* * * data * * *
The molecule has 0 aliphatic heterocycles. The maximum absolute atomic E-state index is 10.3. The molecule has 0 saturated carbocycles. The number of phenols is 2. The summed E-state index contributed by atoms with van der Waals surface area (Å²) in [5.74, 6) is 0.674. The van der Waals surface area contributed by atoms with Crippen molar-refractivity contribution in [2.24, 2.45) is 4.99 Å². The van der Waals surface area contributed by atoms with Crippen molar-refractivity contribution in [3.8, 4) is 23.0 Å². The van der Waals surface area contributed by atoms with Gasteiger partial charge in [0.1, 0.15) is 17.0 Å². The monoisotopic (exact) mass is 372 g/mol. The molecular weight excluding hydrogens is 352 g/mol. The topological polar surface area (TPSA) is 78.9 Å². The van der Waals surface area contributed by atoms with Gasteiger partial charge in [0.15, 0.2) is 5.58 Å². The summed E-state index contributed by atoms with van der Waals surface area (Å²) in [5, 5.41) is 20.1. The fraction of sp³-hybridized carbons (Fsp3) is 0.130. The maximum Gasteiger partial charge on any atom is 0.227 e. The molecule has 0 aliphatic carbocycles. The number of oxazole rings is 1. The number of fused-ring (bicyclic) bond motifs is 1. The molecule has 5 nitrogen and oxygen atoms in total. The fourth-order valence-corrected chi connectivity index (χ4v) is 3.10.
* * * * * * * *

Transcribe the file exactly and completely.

The molecule has 0 aliphatic heterocycles. The maximum absolute atomic E-state index is 10.3. The molecule has 0 saturated carbocycles. The number of phenols is 2. The summed E-state index contributed by atoms with van der Waals surface area (Å²) in [5.74, 6) is 0.674. The van der Waals surface area contributed by atoms with Crippen molar-refractivity contribution in [2.24, 2.45) is 4.99 Å². The van der Waals surface area contributed by atoms with Crippen molar-refractivity contribution in [3.8, 4) is 23.0 Å². The van der Waals surface area contributed by atoms with Gasteiger partial charge in [0.1, 0.15) is 17.0 Å². The monoisotopic (exact) mass is 372 g/mol. The molecular weight excluding hydrogens is 352 g/mol. The topological polar surface area (TPSA) is 78.9 Å². The van der Waals surface area contributed by atoms with Gasteiger partial charge in [0.15, 0.2) is 5.58 Å². The summed E-state index contributed by atoms with van der Waals surface area (Å²) in [5, 5.41) is 20.1. The fraction of sp³-hybridized carbons (Fsp3) is 0.130. The maximum Gasteiger partial charge on any atom is 0.227 e. The molecule has 0 aliphatic carbocycles. The number of oxazole rings is 1. The number of fused-ring (bicyclic) bond motifs is 1. The molecule has 5 nitrogen and oxygen atoms in total. The fourth-order valence-corrected chi connectivity index (χ4v) is 3.10.